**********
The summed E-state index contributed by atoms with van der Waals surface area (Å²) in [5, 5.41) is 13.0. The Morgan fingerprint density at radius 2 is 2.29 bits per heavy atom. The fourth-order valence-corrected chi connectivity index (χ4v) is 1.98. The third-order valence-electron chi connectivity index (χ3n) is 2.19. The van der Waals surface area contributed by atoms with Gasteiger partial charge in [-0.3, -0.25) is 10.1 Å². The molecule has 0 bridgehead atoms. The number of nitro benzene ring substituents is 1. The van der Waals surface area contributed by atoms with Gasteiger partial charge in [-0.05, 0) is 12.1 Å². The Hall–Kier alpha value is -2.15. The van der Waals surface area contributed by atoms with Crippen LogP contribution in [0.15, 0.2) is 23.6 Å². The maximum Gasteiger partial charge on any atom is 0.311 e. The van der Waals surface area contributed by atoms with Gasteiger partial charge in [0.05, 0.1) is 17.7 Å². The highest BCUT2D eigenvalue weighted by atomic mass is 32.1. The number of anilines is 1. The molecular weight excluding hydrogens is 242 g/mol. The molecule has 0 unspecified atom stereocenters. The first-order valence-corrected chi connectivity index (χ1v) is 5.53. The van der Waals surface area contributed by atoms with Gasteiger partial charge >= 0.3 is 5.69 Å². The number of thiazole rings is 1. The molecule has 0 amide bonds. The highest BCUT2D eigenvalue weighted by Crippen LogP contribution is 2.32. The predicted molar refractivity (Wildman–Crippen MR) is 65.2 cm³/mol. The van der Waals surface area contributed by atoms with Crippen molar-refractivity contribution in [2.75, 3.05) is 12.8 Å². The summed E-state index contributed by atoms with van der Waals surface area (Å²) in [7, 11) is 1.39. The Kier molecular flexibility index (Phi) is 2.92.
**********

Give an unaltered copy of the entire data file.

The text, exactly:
The summed E-state index contributed by atoms with van der Waals surface area (Å²) in [5, 5.41) is 13.0. The Morgan fingerprint density at radius 2 is 2.29 bits per heavy atom. The fourth-order valence-corrected chi connectivity index (χ4v) is 1.98. The third-order valence-electron chi connectivity index (χ3n) is 2.19. The van der Waals surface area contributed by atoms with Gasteiger partial charge in [-0.3, -0.25) is 10.1 Å². The molecule has 0 bridgehead atoms. The number of nitro benzene ring substituents is 1. The van der Waals surface area contributed by atoms with Gasteiger partial charge in [-0.05, 0) is 12.1 Å². The Hall–Kier alpha value is -2.15. The van der Waals surface area contributed by atoms with Crippen LogP contribution in [0.15, 0.2) is 23.6 Å². The maximum Gasteiger partial charge on any atom is 0.311 e. The van der Waals surface area contributed by atoms with Gasteiger partial charge in [0.05, 0.1) is 17.7 Å². The highest BCUT2D eigenvalue weighted by atomic mass is 32.1. The number of anilines is 1. The molecular weight excluding hydrogens is 242 g/mol. The molecule has 0 unspecified atom stereocenters. The first-order valence-corrected chi connectivity index (χ1v) is 5.53. The van der Waals surface area contributed by atoms with Gasteiger partial charge >= 0.3 is 5.69 Å². The number of thiazole rings is 1. The molecule has 0 amide bonds. The highest BCUT2D eigenvalue weighted by Crippen LogP contribution is 2.32. The predicted molar refractivity (Wildman–Crippen MR) is 65.2 cm³/mol. The van der Waals surface area contributed by atoms with Crippen molar-refractivity contribution in [2.75, 3.05) is 12.8 Å². The summed E-state index contributed by atoms with van der Waals surface area (Å²) in [7, 11) is 1.39. The Kier molecular flexibility index (Phi) is 2.92.